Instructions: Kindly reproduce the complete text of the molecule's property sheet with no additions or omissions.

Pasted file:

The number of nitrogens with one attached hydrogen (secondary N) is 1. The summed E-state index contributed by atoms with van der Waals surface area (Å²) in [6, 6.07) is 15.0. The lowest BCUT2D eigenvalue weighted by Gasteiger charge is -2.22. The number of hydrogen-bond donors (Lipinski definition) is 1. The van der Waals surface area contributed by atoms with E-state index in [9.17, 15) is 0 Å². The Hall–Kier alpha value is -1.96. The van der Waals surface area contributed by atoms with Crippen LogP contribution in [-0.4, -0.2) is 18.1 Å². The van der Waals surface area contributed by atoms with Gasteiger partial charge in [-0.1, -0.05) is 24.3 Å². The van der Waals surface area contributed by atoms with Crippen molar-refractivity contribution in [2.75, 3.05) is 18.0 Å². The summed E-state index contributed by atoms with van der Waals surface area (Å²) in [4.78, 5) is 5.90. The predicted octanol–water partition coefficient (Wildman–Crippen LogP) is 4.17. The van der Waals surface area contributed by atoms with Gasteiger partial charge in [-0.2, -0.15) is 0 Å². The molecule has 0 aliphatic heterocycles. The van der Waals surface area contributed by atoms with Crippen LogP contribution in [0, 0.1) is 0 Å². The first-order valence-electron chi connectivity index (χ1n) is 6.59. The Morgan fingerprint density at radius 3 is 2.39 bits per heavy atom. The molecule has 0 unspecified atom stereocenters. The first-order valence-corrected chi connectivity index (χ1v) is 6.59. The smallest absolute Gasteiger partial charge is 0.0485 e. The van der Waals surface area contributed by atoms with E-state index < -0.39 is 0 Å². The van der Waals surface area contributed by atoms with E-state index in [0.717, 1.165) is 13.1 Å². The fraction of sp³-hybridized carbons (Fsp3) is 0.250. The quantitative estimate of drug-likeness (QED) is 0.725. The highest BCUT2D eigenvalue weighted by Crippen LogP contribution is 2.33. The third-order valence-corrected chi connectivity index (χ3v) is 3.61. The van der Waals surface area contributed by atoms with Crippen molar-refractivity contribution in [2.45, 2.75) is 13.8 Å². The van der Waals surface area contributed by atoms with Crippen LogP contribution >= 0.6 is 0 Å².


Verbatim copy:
The number of nitrogens with one attached hydrogen (secondary N) is 1. The summed E-state index contributed by atoms with van der Waals surface area (Å²) in [6, 6.07) is 15.0. The lowest BCUT2D eigenvalue weighted by Gasteiger charge is -2.22. The number of hydrogen-bond donors (Lipinski definition) is 1. The van der Waals surface area contributed by atoms with E-state index in [9.17, 15) is 0 Å². The Hall–Kier alpha value is -1.96. The van der Waals surface area contributed by atoms with Crippen LogP contribution in [-0.4, -0.2) is 18.1 Å². The van der Waals surface area contributed by atoms with Gasteiger partial charge in [-0.1, -0.05) is 24.3 Å². The van der Waals surface area contributed by atoms with Crippen molar-refractivity contribution in [2.75, 3.05) is 18.0 Å². The summed E-state index contributed by atoms with van der Waals surface area (Å²) in [4.78, 5) is 5.90. The predicted octanol–water partition coefficient (Wildman–Crippen LogP) is 4.17. The van der Waals surface area contributed by atoms with Gasteiger partial charge in [-0.2, -0.15) is 0 Å². The molecule has 0 aliphatic heterocycles. The van der Waals surface area contributed by atoms with Crippen LogP contribution in [0, 0.1) is 0 Å². The first-order valence-electron chi connectivity index (χ1n) is 6.59. The Morgan fingerprint density at radius 3 is 2.39 bits per heavy atom. The molecule has 0 unspecified atom stereocenters. The first-order valence-corrected chi connectivity index (χ1v) is 6.59. The smallest absolute Gasteiger partial charge is 0.0485 e. The van der Waals surface area contributed by atoms with E-state index < -0.39 is 0 Å². The van der Waals surface area contributed by atoms with E-state index in [0.717, 1.165) is 13.1 Å². The fraction of sp³-hybridized carbons (Fsp3) is 0.250. The quantitative estimate of drug-likeness (QED) is 0.725. The highest BCUT2D eigenvalue weighted by Crippen LogP contribution is 2.33. The third-order valence-corrected chi connectivity index (χ3v) is 3.61. The van der Waals surface area contributed by atoms with Crippen molar-refractivity contribution in [2.45, 2.75) is 13.8 Å². The van der Waals surface area contributed by atoms with Crippen LogP contribution >= 0.6 is 0 Å².